Perhaps one way to account for this legally and ethically problematic situation would be to consider its source and instigator: Vice Chancellor George Breslauer. Breslauer announced last spring that he would be retiring at the end of the fall term – a retirement that generally has been understood to follow in part from his loss of legitimacy in the fall of 2011. In December 2011, Vice Chancellor Breslauer and then Chancellor Birgeneau were condemned by the Faculty Senate for their role in sanctioning police officers to strike with batons, on multiple occasions, demonstrators who were linking arms around the Occupy Cal tent encampment. Breslauer was partially responsible for this violence. He was present in the afternoon when the police were striking students and professors, and then explicitly permitted another round of police violence that same evening.

The outgoing Vice Chancellor sanctioned violence against students and professors in 2011 in an attempt to discourage the establishment of Occupy Cal (the Occupy encampment that sprang up on campus at the University of California, Berkeley); he appears to be filling a similar role today in sowing confusion and fear amongst faculty and graduate student employees who are considering engaging in or supporting Wednesday’s historic strike. This attempt to thwart what could be one of the largest strikes in UC history thus constitutes one of Breslauer’s last acts as Vice Chancellor. But where is our new Chancellor Nicholas Dirks in all of this? In his inaugural speech two weeks ago, Dirks asserted that “we are all utopians.” What is utopian about allowing an outgoing Vice Chancellor to sow confusion and fear about a legal sympathy strike?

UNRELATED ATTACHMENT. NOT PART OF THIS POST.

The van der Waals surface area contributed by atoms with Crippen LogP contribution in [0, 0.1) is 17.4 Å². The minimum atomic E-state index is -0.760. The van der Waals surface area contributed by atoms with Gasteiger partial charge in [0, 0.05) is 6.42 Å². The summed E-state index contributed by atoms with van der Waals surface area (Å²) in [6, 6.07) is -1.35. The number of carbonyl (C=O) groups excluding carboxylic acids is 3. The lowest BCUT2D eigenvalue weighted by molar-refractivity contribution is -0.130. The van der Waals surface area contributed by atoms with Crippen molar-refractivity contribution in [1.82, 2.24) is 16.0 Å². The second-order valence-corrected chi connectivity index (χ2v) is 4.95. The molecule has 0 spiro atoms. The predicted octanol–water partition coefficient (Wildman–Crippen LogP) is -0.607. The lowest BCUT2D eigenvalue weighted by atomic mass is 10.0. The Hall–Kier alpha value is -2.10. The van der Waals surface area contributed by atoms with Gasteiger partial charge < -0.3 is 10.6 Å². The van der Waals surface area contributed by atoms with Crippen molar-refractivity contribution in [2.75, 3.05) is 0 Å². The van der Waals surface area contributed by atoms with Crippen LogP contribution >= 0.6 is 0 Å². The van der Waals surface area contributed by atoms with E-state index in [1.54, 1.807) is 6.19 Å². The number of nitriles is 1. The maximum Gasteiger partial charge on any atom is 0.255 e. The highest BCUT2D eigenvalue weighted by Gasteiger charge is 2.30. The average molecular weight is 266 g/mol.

Regardless of what those who manage the university say, graduate student instructors, readers, and undergraduate tutors have a legal right to strike in sympathy with service workers, just as the nurses who had planned to strike this week have such a right. The right to sympathy strike exists to the extent that it does because of courageous actions taken by previous generations of working people to defend this right. Our right to act collectively to address workplace issues by withholding our labor must be realized and renewed in practice. The success of the strike is up to us. We can decide to stand together with co-workers, even in the face of unlawful intimidation.

Wednesday’s strike is about supporting our sisters and brothers as they protest the intimidation of workers, specifically the intimidation faced by health service workers last spring as they prepared to act together in defense of safe staffing levels at UC medical centers. An important principle is at stake on Wednesday: the right of workers to act together to support one another’s interests, free of unlawful coercion or intimidation by their supervisors. Acting together, all those who work and study in the university can help make this Wednesday the largest strike in UC history, and part of a larger effort to reanimate social movements against inequality and against the precarious conditions of life and labor that so many of us are facing.

Amanda Armstrong is a graduate student in the Department of Rhetoric at UC Berkeley and secretary of the Berkeley unit of the UC Student Workers Union (UAW 2865). To express support for the workers in California, you can sign your name at the bottom of the UC Berkeley Student-Workers Union website.